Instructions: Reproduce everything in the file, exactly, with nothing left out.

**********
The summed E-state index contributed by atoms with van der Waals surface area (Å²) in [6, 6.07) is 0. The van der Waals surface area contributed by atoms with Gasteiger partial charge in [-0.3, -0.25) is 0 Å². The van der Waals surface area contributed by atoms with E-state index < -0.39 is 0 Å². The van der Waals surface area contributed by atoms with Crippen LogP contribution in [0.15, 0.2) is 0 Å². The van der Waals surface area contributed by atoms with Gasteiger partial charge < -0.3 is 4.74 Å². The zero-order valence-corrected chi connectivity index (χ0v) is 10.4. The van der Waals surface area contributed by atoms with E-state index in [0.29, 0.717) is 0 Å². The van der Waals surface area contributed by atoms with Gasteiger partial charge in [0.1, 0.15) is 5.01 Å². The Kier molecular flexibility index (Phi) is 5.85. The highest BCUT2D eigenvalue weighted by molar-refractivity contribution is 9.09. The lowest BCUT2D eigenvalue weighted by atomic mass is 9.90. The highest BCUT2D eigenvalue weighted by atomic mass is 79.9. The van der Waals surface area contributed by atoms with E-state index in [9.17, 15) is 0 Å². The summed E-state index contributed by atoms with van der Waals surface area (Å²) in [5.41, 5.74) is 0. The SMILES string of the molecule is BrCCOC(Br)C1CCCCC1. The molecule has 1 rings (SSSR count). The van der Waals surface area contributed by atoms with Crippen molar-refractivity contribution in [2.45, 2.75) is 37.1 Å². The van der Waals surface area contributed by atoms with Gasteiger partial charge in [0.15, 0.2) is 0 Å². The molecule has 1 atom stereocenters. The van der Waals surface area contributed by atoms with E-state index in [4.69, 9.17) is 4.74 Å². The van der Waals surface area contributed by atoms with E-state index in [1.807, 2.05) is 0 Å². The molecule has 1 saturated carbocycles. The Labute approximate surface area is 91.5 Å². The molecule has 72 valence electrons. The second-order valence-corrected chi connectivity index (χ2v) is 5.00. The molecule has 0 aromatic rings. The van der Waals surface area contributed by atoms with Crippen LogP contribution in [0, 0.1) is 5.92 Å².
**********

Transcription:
The summed E-state index contributed by atoms with van der Waals surface area (Å²) in [6, 6.07) is 0. The van der Waals surface area contributed by atoms with Gasteiger partial charge in [-0.3, -0.25) is 0 Å². The van der Waals surface area contributed by atoms with E-state index < -0.39 is 0 Å². The van der Waals surface area contributed by atoms with Crippen LogP contribution in [0.15, 0.2) is 0 Å². The van der Waals surface area contributed by atoms with Gasteiger partial charge < -0.3 is 4.74 Å². The zero-order valence-corrected chi connectivity index (χ0v) is 10.4. The van der Waals surface area contributed by atoms with E-state index in [0.29, 0.717) is 0 Å². The van der Waals surface area contributed by atoms with Gasteiger partial charge in [0.1, 0.15) is 5.01 Å². The Kier molecular flexibility index (Phi) is 5.85. The highest BCUT2D eigenvalue weighted by molar-refractivity contribution is 9.09. The lowest BCUT2D eigenvalue weighted by atomic mass is 9.90. The highest BCUT2D eigenvalue weighted by atomic mass is 79.9. The van der Waals surface area contributed by atoms with E-state index in [9.17, 15) is 0 Å². The summed E-state index contributed by atoms with van der Waals surface area (Å²) in [5.41, 5.74) is 0. The SMILES string of the molecule is BrCCOC(Br)C1CCCCC1. The molecule has 1 rings (SSSR count). The van der Waals surface area contributed by atoms with Crippen molar-refractivity contribution in [2.45, 2.75) is 37.1 Å². The van der Waals surface area contributed by atoms with Gasteiger partial charge in [0.15, 0.2) is 0 Å². The molecule has 1 atom stereocenters. The van der Waals surface area contributed by atoms with E-state index in [4.69, 9.17) is 4.74 Å². The van der Waals surface area contributed by atoms with E-state index in [1.807, 2.05) is 0 Å². The molecule has 1 saturated carbocycles. The Labute approximate surface area is 91.5 Å². The molecule has 72 valence electrons. The second-order valence-corrected chi connectivity index (χ2v) is 5.00. The molecule has 0 aromatic rings. The van der Waals surface area contributed by atoms with Crippen LogP contribution in [0, 0.1) is 5.92 Å².